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Requesting help to get Professional culinary books

post #1 of 9
Thread Starter 

Hi  one of the books i read was Heston Blummental on Cooking and tried the recipes which was lemon tart it was splendid, i don't what else to buy. please help me I need a list of books that are for

Reference, recipes, knowledge and research also inspiration.


I am grateful for your anwsers and thank you so much for your help

post #2 of 9

Anything by Thomas Keller would be a great place to start. I recommend either Bouchon, The French Laundry Cookbook, or Ad-Hoc at Home. Under Pressure is great but mostly dedicated to sous-vide cooking.

post #3 of 9

a couple books that helped me were


food lovers companion

food bible


garde manger (CIA)

the silver spoon


designed for the beginning cook, the first two are more reference oriented

the rest have good recipes with thorough, understandable descriptions

post #4 of 9

Mal, if you look at our Cookbook Review section, there are many threads asking this same exact question.  I would check out all those threads for ideas about what books you should own.

post #5 of 9

I'll recommend James Peterson's Sauces, Ruhlmans' Ratio, and Jacques Pepin Techniques. For general information and knowledge, the Joy of Cooking is a great reference.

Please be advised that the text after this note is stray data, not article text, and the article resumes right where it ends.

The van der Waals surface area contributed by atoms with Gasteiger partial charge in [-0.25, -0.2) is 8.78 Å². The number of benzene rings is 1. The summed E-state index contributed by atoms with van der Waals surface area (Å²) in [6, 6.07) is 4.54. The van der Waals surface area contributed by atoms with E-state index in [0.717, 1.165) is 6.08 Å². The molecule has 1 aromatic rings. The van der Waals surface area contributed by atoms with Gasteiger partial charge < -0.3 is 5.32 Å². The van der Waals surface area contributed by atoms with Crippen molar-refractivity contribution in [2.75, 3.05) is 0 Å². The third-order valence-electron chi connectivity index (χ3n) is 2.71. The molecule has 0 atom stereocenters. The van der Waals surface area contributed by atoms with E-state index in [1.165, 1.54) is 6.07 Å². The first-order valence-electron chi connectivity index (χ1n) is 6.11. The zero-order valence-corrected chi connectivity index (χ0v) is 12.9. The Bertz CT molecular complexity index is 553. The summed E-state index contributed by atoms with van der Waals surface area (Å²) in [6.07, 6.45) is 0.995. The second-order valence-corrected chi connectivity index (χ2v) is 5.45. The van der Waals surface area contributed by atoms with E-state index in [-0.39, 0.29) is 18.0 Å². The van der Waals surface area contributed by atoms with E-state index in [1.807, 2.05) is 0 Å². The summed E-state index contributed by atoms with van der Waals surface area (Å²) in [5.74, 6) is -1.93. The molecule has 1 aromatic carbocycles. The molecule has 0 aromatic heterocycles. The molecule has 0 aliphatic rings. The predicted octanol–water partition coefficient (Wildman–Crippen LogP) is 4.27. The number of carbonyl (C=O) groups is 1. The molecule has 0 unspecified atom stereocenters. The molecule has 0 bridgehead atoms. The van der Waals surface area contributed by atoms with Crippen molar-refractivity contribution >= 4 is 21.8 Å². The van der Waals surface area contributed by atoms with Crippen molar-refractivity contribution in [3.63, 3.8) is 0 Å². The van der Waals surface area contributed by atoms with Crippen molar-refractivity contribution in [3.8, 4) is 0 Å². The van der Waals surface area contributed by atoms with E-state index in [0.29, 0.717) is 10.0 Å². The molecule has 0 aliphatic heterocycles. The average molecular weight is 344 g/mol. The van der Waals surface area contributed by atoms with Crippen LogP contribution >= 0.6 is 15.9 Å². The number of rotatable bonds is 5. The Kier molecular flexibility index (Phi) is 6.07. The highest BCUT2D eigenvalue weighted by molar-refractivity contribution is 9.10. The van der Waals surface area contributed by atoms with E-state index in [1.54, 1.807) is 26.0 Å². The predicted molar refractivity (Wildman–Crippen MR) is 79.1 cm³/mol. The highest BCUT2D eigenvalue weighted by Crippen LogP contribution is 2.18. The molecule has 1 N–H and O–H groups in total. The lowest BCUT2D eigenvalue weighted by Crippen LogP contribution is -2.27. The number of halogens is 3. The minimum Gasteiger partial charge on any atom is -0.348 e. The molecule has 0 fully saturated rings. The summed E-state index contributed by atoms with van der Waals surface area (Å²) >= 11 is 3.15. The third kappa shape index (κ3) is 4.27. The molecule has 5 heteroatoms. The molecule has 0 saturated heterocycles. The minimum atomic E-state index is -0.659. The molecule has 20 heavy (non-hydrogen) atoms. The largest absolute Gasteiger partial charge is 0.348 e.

Many great chefs have been putting out cookbooks and you can find them in used bookstores if you want to save a few dollars.  

post #6 of 9
Thread Starter 

i will give them a try but are there books that are more sophisticated, more professional to use also if you know books that have flavor pairings or flavors per country. i am sorry i demand too much but i need these. i am an alumni but i need to know a lot more than what i do now. please i appreciate your help and if there is anything i can owe back this gratitude feel free to ask.

post #7 of 9
Well there's the Flavor Bible and Culinary Artistry, both good books. But some of the books recommended are by the top people in this field in the states. There is no "Working Chefs guide to Flavor Combinations", no modern equivalent of "La repertoire de la cuisine"
post #8 of 9

Mal, not sure who you addressed your last post to, but so far everyone has given you a good bit of advice.  All the books mentioned so far are pretty much standards on most chefs' shelves and again, I urge you to look at the many threads, in the cookbook section, that ask this same exact question.

post #9 of 9

     Mai, if there is something more specific you are looking for, you will have to say what it is. Many of the books mentioned are very sophisticated. You can't get much more sophisticated 

than Thomas Keller. 

     As for flavor pairings, you learn these by reading recipes and actually cooking them so you can taste what the results are. Read recipes from different cultures, make them and taste the results. 

Nothing will teach you better than experience. That takes time. You can't develop as a cook overnight. Read, cook and learn. 

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